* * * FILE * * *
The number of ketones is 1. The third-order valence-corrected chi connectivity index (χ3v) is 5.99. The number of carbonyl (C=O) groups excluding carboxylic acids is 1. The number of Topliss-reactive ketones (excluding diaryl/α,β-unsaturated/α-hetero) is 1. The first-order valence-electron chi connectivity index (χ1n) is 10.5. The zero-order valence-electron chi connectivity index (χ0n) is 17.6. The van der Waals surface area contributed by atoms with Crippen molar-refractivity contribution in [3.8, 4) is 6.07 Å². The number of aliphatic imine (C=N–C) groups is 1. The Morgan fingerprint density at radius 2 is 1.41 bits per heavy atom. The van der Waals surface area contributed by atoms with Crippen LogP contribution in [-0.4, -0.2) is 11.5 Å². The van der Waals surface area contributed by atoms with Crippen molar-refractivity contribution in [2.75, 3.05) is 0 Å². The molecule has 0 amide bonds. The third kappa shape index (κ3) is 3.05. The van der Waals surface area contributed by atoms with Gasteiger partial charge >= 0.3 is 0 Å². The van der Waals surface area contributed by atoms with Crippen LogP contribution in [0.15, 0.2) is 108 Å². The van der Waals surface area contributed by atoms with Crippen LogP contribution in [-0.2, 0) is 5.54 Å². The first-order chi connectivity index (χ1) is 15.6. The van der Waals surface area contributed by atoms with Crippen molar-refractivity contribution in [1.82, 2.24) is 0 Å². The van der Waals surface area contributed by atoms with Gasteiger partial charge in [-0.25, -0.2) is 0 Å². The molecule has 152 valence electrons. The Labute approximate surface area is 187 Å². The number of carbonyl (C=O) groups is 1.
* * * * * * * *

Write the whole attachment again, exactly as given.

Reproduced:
The number of ketones is 1. The third-order valence-corrected chi connectivity index (χ3v) is 5.99. The number of carbonyl (C=O) groups excluding carboxylic acids is 1. The number of Topliss-reactive ketones (excluding diaryl/α,β-unsaturated/α-hetero) is 1. The first-order valence-electron chi connectivity index (χ1n) is 10.5. The zero-order valence-electron chi connectivity index (χ0n) is 17.6. The van der Waals surface area contributed by atoms with Crippen molar-refractivity contribution in [3.8, 4) is 6.07 Å². The number of aliphatic imine (C=N–C) groups is 1. The Morgan fingerprint density at radius 2 is 1.41 bits per heavy atom. The van der Waals surface area contributed by atoms with Crippen LogP contribution in [-0.4, -0.2) is 11.5 Å². The van der Waals surface area contributed by atoms with Crippen molar-refractivity contribution in [2.75, 3.05) is 0 Å². The molecule has 0 amide bonds. The third kappa shape index (κ3) is 3.05. The van der Waals surface area contributed by atoms with Gasteiger partial charge >= 0.3 is 0 Å². The van der Waals surface area contributed by atoms with Crippen LogP contribution in [0.15, 0.2) is 108 Å². The van der Waals surface area contributed by atoms with Crippen LogP contribution in [-0.2, 0) is 5.54 Å². The first-order chi connectivity index (χ1) is 15.6. The van der Waals surface area contributed by atoms with Crippen molar-refractivity contribution in [1.82, 2.24) is 0 Å². The van der Waals surface area contributed by atoms with Gasteiger partial charge in [-0.25, -0.2) is 0 Å². The molecule has 152 valence electrons. The Labute approximate surface area is 187 Å². The number of carbonyl (C=O) groups is 1.